Tag Archives: book giveaway

Elizabeth Clansham

Here’s an exclusive from Contemporary Woman’s novel Elizabeth Clansham by Catherine E Chapman and this book is free for the next few weeks so don’t forget if you like it download it now!

Browsing pulses in the tinned-foods aisle, thinking that a chilli would be a good pick-me-up for him and a peace offering to Dorothy, Angus became aware of a small, fair-haired girl watching him intently.

She stood at the end of his trolley, her head barely visible above it, but the bright red coat she wore barring him from going any further without acknowledging her. ‘Hullo,’ she said. ‘My name’s Lauren. What’s yours?’

‘Angus,’ he replied. ‘Did your mammy never tell you, you shouldn’t speak to strangers.’

‘You’re not strange,’ she said.

Angus laughed.

‘You’re quite hairy.’

He laughed again. ‘Where’s your mammy, then?’

‘Frozen foods,’ said Lauren.

‘Shouldn’t you go and find her?’ Angus suggested.

‘She’ll find me,’ Lauren assured him. ‘Are you a farmer?’

‘No but I do work on the land and I work with animals.’

‘Are you a zookeeper?’


Angus looked up and saw, at the head of the aisle, a Viking princess. She wore tight jeans and a cerise top that was too small for her and her long, blonde, flowing hair enhanced the animation caused by her distress. She advanced towards them.

‘Lauren, don’t go wandering off like that ever again. And don’t talk to strangers.’

‘See,’ Angus said to Lauren.

‘He’s not strange,’ Lauren insisted. ‘This is Angus. He’s a zookeeper–’

‘I’m not actually a zookeeper,’ Angus admitted, holding out his hand to the warrior princess.

She shook it half-heartedly but looked less aggressive. ‘I’m very sorry,’ she said. ‘This one can be a real pest; I hope she hasn’t been annoying you.’

‘Not a problem,’ said Angus, wondering whether Lauren had a father.

‘Come on then, chipmunk,’ the princess said, extending the hand he’d shaken to her daughter. ‘I’m really sorry,’ she repeated.

‘Until we meet again,’ Angus said to Lauren but really to her.

‘Yes,’ Lauren replied definitely.

The princess dragged the chipmunk away, the chipmunk turning and waving to him as she went. Angus noted that the Viking warrior princess wore a very new, very sturdy-looking pair of fawn, suede boots, trimmed with fur around their tops. They were incredibly incongruous with the rest of her attire but incredibly sexy with her long, powerful legs in their tight jeans. He wondered what could be her name: Brunhilde? Isolde?

When Angus went to the checkout he saw them again, two tills down. They were alone – his hopes were raised.

‘Earth calling Angus, Earth calling Angus,’ Lena mocked as she began to swipe his purchases.

‘Oh, how are ye?’ he asked.

‘Not half so lovesick as you by the looks of things,’ she remarked astutely.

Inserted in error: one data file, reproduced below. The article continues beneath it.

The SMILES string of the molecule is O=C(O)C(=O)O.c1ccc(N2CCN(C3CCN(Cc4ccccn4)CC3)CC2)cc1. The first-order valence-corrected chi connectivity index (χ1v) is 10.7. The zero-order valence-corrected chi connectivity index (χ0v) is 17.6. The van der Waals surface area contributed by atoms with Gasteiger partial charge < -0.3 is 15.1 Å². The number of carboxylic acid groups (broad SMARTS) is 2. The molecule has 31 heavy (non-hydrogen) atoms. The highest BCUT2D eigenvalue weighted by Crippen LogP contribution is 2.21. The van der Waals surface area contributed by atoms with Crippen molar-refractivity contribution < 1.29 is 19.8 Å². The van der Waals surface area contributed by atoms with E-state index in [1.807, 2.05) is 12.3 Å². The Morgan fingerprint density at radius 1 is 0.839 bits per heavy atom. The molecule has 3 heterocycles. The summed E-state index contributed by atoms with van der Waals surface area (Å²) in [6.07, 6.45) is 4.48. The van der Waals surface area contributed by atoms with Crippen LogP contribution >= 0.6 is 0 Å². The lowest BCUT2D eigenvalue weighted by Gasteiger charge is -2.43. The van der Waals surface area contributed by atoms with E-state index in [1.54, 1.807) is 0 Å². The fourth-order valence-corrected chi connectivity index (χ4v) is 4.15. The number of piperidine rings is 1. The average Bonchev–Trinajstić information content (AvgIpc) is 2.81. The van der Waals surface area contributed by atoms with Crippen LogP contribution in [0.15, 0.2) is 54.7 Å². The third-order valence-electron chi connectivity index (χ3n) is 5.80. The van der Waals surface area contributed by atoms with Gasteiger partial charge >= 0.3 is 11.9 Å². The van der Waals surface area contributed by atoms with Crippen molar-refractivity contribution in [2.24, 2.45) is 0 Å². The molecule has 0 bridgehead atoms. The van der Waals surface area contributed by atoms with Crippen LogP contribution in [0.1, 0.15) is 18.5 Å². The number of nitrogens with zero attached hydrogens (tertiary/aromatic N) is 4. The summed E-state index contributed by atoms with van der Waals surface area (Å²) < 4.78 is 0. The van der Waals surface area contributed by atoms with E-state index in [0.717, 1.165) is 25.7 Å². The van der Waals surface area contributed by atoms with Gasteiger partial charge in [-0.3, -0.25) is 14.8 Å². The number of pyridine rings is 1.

‘Get away with ye,’ Angus said, fearing he was blushing.

As he went to the end of the checkout, he snuck another look at her. She was bending over the end of her checkout, packing her bags, but looking up and smiling at someone approaching her from the aisles.

Angus turned to see the bloody rock star waving a leg of beef in the air, signalling to the cashier not to total the bill until he’d reached them. His heart sank.

‘She goes by the name of Laetitia,’ Lena said, without having to look at what Angus was looking at to know what he was looking at.

‘And she’s what, Andrew’s girlfriend?’ Angus asked, trying to sound matter-of-fact.

‘According to Agnes McGinty but then, personally, I don’t think Agnes’s word is the most reliable. She could be his sister,’ Lena suggested, wondering why she was being so nice to him when he never gave her so much as a look.

‘Aye,’ he said, brightening.

‘Although, she is very blonde and he’s very dark – so maybe not.’ She saw Angus’s smile subside and felt glad she’d undermined his optimism. ‘That’ll be thirty-six pounds and seventy-two pence, then.’

When he’d given his card to Lena, Angus looked over again to see them departing. He didn’t think she’d noticed him – why should she? He was slightly comforted to see that, walking side-by-side, Laetitia was at least an inch taller than Andrew. As he looked on, Lauren turned and waved a rather ugly, half-hare-half-human entity at him.

He waved to her and smiled.

‘Put your pin in, for goodness’ sake Angus,’ Lena instructed.



Safe Haven

Safe Haven is a story set before The Running Game. I wrote the story after I published The Running Game as a sort of companion piece, but it is also a great introduction to the feel of the series. This story is available for free from most online retailers including Amazon so if you like what you read please give the full story a go – I promise you won’t be disappointed. And don’t forget you can leave comments and feedback at the bottom of the page.


The world was white. So white the dark night couldn’t penetrate the layers of snow suffocating the surrounding forest. Each breath Isobel managed to push out crystallised in the air around her small mouth, sparkling under the moonlight. She pushed forward, the snow swallowing her legs to the knees in hungry gulps. Her hands and feet were numb but her thighs burned furiously with each agonising step.